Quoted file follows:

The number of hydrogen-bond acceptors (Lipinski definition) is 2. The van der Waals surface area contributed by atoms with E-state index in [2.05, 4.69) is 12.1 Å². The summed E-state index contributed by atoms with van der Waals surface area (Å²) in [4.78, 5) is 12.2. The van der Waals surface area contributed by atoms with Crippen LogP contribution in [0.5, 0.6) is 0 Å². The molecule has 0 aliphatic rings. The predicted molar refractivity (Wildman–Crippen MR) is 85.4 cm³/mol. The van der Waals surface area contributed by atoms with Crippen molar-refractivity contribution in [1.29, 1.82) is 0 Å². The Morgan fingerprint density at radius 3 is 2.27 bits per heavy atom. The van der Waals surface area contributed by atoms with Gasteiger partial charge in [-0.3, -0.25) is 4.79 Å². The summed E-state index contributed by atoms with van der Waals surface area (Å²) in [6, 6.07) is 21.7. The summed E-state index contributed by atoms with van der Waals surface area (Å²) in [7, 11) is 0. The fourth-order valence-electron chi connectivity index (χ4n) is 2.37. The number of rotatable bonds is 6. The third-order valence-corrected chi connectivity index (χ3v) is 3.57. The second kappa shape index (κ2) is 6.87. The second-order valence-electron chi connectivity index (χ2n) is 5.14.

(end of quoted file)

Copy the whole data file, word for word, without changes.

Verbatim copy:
The number of hydrogen-bond acceptors (Lipinski definition) is 2. The van der Waals surface area contributed by atoms with E-state index in [2.05, 4.69) is 12.1 Å². The summed E-state index contributed by atoms with van der Waals surface area (Å²) in [4.78, 5) is 12.2. The van der Waals surface area contributed by atoms with Crippen LogP contribution in [0.5, 0.6) is 0 Å². The molecule has 0 aliphatic rings. The predicted molar refractivity (Wildman–Crippen MR) is 85.4 cm³/mol. The van der Waals surface area contributed by atoms with Crippen molar-refractivity contribution in [1.29, 1.82) is 0 Å². The Morgan fingerprint density at radius 3 is 2.27 bits per heavy atom. The van der Waals surface area contributed by atoms with Gasteiger partial charge in [-0.3, -0.25) is 4.79 Å². The summed E-state index contributed by atoms with van der Waals surface area (Å²) in [6, 6.07) is 21.7. The summed E-state index contributed by atoms with van der Waals surface area (Å²) in [7, 11) is 0. The fourth-order valence-electron chi connectivity index (χ4n) is 2.37. The number of rotatable bonds is 6. The third-order valence-corrected chi connectivity index (χ3v) is 3.57. The second kappa shape index (κ2) is 6.87. The second-order valence-electron chi connectivity index (χ2n) is 5.14.